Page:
Intervene in dog play: when play becomes serious.

Most dogs love to play and romp with other dogs. However, if a dog game becomes a dog fight, you, as the owner, must intervene. It is tricky to recognize whether an intervention is essential or whether the fur noses cannot regulate the situation themselves.

A dog game can sometimes seem very rough; tussling, chasing, raging, rolling, and (playfully) biting. In the guide “Dogs and their play behavior: Different styles,” you can learn more about play among four-legged friends. When a dog game turns into a dog fight, you can usually tell by the clear signs – often even before the first contact between two dogs occurs.

Before the game: Recognize signs of “risk play.”

Before your dog starts playing with another dog, you can try to “read” the situation. Some of the body signals that are not good signs include:

• Frontal, cautious approach with a tense posture
• Staring and lurking with gaze fixation
• Direct barking and growling
• Slow movements and stiffening (extended legs, raised tail, etc.)
• Constant defense against snooping
If you can detect such signals, it is almost sure that no game will develop from them. Regardless of whether your dog is the one driving the antipathy towards the other or the stranger’s dog – never force the two to play (in general, you should never force dogs to make contact with conspecifics). Retreat with your four-legged friend or continue together.

Then a dog game turns into a dog fight.
A balanced and harmonious dog game takes place with constant role reversal. Dogs usually play the part of hunter and prey in a game of hunting or take turns submitting to brawls. The dogs are having fun, are joyful, and respect each other. Even if things can get tense and bites and attacks are suggested, none of the game partners usually get injured. Even playful barking and growling are only for the game. However, it can always happen that the game becomes severe, and you as the holder have to intervene or interrupt the game. Signs that require termination are:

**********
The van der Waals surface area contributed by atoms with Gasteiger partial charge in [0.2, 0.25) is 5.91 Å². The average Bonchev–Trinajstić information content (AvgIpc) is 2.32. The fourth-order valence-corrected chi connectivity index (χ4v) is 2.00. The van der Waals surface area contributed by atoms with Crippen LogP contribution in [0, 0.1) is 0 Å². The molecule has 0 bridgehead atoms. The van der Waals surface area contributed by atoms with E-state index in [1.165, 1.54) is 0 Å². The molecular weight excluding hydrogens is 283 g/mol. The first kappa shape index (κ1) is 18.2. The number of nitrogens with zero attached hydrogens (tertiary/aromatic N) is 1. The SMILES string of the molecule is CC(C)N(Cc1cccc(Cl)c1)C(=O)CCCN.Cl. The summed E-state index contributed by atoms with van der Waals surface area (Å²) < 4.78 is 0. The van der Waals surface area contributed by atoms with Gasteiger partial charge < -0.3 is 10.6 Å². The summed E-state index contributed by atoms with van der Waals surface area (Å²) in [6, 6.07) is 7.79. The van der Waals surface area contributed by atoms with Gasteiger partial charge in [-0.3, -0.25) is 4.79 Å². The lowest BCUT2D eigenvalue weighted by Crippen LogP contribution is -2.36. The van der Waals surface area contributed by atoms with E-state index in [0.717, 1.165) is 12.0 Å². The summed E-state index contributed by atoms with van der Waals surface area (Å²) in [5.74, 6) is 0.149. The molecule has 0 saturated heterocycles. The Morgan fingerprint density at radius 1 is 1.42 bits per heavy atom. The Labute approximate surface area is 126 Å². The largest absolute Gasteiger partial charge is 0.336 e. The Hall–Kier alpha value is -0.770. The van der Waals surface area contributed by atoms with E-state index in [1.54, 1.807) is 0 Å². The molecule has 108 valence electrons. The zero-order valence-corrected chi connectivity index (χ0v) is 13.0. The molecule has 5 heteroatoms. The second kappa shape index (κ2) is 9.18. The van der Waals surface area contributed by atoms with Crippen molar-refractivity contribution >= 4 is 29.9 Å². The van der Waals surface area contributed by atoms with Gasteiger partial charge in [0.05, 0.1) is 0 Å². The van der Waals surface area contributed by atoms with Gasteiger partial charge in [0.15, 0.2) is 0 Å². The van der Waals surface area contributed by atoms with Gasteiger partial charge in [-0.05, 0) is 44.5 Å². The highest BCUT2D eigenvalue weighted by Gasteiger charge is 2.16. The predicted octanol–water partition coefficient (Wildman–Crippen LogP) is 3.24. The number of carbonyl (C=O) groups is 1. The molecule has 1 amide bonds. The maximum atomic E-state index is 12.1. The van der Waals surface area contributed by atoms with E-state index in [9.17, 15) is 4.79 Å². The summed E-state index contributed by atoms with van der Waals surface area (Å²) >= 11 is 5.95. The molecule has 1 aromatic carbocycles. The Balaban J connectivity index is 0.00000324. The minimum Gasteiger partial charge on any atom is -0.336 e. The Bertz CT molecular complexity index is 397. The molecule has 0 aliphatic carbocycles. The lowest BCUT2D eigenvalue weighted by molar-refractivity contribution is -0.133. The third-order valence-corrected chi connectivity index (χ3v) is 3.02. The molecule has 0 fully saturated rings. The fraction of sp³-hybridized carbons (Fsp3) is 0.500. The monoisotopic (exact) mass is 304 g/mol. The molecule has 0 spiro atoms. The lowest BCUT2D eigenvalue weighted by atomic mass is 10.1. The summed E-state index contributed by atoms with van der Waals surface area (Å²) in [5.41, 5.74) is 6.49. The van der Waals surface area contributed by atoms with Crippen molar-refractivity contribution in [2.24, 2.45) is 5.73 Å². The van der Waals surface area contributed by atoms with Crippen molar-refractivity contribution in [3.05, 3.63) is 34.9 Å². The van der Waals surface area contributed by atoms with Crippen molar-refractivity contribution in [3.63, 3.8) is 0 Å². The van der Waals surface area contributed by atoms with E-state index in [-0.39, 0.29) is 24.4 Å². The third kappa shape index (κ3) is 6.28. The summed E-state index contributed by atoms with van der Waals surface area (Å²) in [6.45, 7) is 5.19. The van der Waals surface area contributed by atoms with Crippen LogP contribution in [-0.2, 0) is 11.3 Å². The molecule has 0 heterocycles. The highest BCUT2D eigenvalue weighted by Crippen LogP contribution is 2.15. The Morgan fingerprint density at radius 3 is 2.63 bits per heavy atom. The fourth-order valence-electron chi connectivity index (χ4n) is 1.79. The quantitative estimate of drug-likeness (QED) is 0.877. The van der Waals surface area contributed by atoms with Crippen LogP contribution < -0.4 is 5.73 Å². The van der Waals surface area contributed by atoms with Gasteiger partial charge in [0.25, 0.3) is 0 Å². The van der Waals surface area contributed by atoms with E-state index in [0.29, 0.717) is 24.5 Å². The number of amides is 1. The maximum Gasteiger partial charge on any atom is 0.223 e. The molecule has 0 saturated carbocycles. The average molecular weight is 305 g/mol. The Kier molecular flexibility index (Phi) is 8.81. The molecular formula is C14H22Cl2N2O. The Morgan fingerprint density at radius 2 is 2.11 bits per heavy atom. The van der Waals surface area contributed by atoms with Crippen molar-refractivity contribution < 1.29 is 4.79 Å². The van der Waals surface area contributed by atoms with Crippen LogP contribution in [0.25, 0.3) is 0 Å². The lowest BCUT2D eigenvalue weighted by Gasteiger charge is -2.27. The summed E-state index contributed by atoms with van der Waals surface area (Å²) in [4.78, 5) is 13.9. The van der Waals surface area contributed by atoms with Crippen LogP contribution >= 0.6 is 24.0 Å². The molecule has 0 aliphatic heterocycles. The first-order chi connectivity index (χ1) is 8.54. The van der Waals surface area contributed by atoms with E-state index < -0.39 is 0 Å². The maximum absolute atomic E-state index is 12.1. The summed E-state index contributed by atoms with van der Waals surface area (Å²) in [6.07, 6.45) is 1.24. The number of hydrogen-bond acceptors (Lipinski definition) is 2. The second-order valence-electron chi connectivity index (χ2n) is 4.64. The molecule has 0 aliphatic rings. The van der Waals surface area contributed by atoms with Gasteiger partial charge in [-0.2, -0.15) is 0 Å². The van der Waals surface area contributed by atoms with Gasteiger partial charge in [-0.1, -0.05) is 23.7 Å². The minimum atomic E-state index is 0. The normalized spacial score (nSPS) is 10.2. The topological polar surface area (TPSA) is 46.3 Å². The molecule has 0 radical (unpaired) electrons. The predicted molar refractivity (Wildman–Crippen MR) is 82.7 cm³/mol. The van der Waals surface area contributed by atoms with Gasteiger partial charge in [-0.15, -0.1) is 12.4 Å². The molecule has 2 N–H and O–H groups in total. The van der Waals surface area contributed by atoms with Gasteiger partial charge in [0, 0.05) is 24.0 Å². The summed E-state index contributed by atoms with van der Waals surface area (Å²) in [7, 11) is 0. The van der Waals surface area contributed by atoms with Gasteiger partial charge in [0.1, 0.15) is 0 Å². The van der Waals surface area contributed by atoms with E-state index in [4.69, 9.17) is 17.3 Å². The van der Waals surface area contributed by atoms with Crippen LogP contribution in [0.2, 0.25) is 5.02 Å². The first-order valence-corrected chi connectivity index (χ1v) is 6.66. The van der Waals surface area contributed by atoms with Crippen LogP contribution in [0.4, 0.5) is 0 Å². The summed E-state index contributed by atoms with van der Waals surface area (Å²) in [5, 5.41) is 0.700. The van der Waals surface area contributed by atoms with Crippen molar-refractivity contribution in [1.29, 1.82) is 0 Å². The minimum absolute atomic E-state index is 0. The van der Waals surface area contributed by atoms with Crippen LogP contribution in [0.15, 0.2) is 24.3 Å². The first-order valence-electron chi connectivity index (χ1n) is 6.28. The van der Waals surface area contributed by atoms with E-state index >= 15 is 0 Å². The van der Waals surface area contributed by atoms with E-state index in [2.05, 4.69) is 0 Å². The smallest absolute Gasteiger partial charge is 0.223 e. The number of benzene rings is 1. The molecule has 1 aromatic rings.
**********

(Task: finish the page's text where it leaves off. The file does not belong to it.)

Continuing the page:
• The dogs fight seriously and bite each other
• A dog has an injury
• A dog howls and is in pain
• A dog flees to the master or mistress (never send the dog back!)
• One dog holds the other down longer
• A dog stiffens and freezes in motion
• One dog keeps shielding, blocking, and cutting off the other
• A dog teases and bullies the other constantly
• A dog shows clear signs of stress and anxiety (curls down, shows soothing signals such as frequent yawns)
Should you notice these and other signs during the game, you can ensure that it is no longer about hilarious dog games. At least one dog is no longer enjoying it, and the game should be ended immediately.

End dog fight: keep calm
If your dog is being bullied, bullied, or attacked by another dog, try recalling your dog to you first. If that doesn’t work, go and get your dog out of the situation. At best, the master or mistress of the play partner also goes to the four-legged friend so that both can be separated in peace. If your dog is very scared or stressed, form a so-called “haven” by squatting down and putting your furry nose between your legs.

Under no circumstances should you yell or yell when you see a dog game escalating into a dog fight – it will worsen the heated situation. If dogs notice that the people around them are panicking, this promotes escalation. You can find more information on intervening in a dog fight, for example, in the guide: “Dog fights in a dog park: How to behave properly.”

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